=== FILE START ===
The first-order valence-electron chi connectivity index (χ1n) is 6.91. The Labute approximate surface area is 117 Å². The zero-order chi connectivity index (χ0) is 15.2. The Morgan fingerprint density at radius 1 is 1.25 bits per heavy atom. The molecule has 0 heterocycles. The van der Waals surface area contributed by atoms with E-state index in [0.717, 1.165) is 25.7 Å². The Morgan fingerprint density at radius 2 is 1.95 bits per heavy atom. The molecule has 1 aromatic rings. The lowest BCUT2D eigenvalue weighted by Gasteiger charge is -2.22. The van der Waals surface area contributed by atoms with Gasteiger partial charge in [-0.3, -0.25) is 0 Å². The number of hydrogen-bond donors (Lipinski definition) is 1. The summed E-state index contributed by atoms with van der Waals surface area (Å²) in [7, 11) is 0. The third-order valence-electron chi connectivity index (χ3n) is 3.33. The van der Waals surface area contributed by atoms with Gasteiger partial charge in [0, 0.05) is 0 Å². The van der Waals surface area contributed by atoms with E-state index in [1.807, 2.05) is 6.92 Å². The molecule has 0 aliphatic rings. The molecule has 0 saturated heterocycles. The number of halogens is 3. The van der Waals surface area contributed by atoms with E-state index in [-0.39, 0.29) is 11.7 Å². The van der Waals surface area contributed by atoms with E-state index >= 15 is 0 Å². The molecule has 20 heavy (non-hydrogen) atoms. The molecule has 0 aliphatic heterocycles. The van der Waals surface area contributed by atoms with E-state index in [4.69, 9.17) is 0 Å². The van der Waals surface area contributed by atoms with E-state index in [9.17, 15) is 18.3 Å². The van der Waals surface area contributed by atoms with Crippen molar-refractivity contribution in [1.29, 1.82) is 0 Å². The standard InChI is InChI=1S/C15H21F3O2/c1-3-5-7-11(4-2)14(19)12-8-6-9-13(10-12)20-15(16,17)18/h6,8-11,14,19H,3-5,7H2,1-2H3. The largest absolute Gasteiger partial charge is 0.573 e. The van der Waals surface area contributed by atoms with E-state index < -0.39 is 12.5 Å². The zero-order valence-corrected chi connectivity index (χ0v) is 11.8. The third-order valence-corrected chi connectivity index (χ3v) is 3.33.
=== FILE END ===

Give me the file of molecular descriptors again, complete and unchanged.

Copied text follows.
The first-order valence-electron chi connectivity index (χ1n) is 6.91. The Labute approximate surface area is 117 Å². The zero-order chi connectivity index (χ0) is 15.2. The Morgan fingerprint density at radius 1 is 1.25 bits per heavy atom. The molecule has 0 heterocycles. The van der Waals surface area contributed by atoms with E-state index in [0.717, 1.165) is 25.7 Å². The Morgan fingerprint density at radius 2 is 1.95 bits per heavy atom. The molecule has 1 aromatic rings. The lowest BCUT2D eigenvalue weighted by Gasteiger charge is -2.22. The van der Waals surface area contributed by atoms with Gasteiger partial charge in [-0.3, -0.25) is 0 Å². The number of hydrogen-bond donors (Lipinski definition) is 1. The summed E-state index contributed by atoms with van der Waals surface area (Å²) in [7, 11) is 0. The third-order valence-electron chi connectivity index (χ3n) is 3.33. The van der Waals surface area contributed by atoms with Gasteiger partial charge in [0, 0.05) is 0 Å². The van der Waals surface area contributed by atoms with E-state index in [1.807, 2.05) is 6.92 Å². The molecule has 0 aliphatic rings. The molecule has 0 saturated heterocycles. The number of halogens is 3. The van der Waals surface area contributed by atoms with E-state index in [-0.39, 0.29) is 11.7 Å². The van der Waals surface area contributed by atoms with E-state index >= 15 is 0 Å². The molecule has 20 heavy (non-hydrogen) atoms. The molecule has 0 aliphatic heterocycles. The van der Waals surface area contributed by atoms with E-state index in [4.69, 9.17) is 0 Å². The van der Waals surface area contributed by atoms with E-state index in [9.17, 15) is 18.3 Å². The van der Waals surface area contributed by atoms with Crippen molar-refractivity contribution in [1.29, 1.82) is 0 Å². The standard InChI is InChI=1S/C15H21F3O2/c1-3-5-7-11(4-2)14(19)12-8-6-9-13(10-12)20-15(16,17)18/h6,8-11,14,19H,3-5,7H2,1-2H3. The largest absolute Gasteiger partial charge is 0.573 e. The van der Waals surface area contributed by atoms with E-state index < -0.39 is 12.5 Å². The zero-order valence-corrected chi connectivity index (χ0v) is 11.8. The third-order valence-corrected chi connectivity index (χ3v) is 3.33.